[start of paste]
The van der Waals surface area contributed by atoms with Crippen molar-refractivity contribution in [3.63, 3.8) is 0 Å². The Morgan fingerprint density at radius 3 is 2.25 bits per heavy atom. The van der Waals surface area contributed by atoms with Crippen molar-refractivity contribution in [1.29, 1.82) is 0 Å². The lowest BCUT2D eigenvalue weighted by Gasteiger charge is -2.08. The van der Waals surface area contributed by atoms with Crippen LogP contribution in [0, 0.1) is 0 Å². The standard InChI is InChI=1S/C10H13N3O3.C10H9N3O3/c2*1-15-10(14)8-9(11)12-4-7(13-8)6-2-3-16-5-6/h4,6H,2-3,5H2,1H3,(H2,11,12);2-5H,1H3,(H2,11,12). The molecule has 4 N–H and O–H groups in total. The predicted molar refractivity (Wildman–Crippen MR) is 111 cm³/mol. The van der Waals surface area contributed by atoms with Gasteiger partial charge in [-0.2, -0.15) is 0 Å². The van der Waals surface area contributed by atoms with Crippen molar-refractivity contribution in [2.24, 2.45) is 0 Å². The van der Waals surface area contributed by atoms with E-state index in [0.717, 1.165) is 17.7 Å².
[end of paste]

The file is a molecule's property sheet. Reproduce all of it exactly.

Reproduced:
The van der Waals surface area contributed by atoms with Crippen molar-refractivity contribution in [3.63, 3.8) is 0 Å². The Morgan fingerprint density at radius 3 is 2.25 bits per heavy atom. The van der Waals surface area contributed by atoms with Crippen molar-refractivity contribution in [1.29, 1.82) is 0 Å². The lowest BCUT2D eigenvalue weighted by Gasteiger charge is -2.08. The van der Waals surface area contributed by atoms with Crippen LogP contribution in [0, 0.1) is 0 Å². The standard InChI is InChI=1S/C10H13N3O3.C10H9N3O3/c2*1-15-10(14)8-9(11)12-4-7(13-8)6-2-3-16-5-6/h4,6H,2-3,5H2,1H3,(H2,11,12);2-5H,1H3,(H2,11,12). The molecule has 4 N–H and O–H groups in total. The predicted molar refractivity (Wildman–Crippen MR) is 111 cm³/mol. The van der Waals surface area contributed by atoms with Gasteiger partial charge in [-0.2, -0.15) is 0 Å². The van der Waals surface area contributed by atoms with Crippen molar-refractivity contribution in [2.24, 2.45) is 0 Å². The van der Waals surface area contributed by atoms with E-state index in [0.717, 1.165) is 17.7 Å².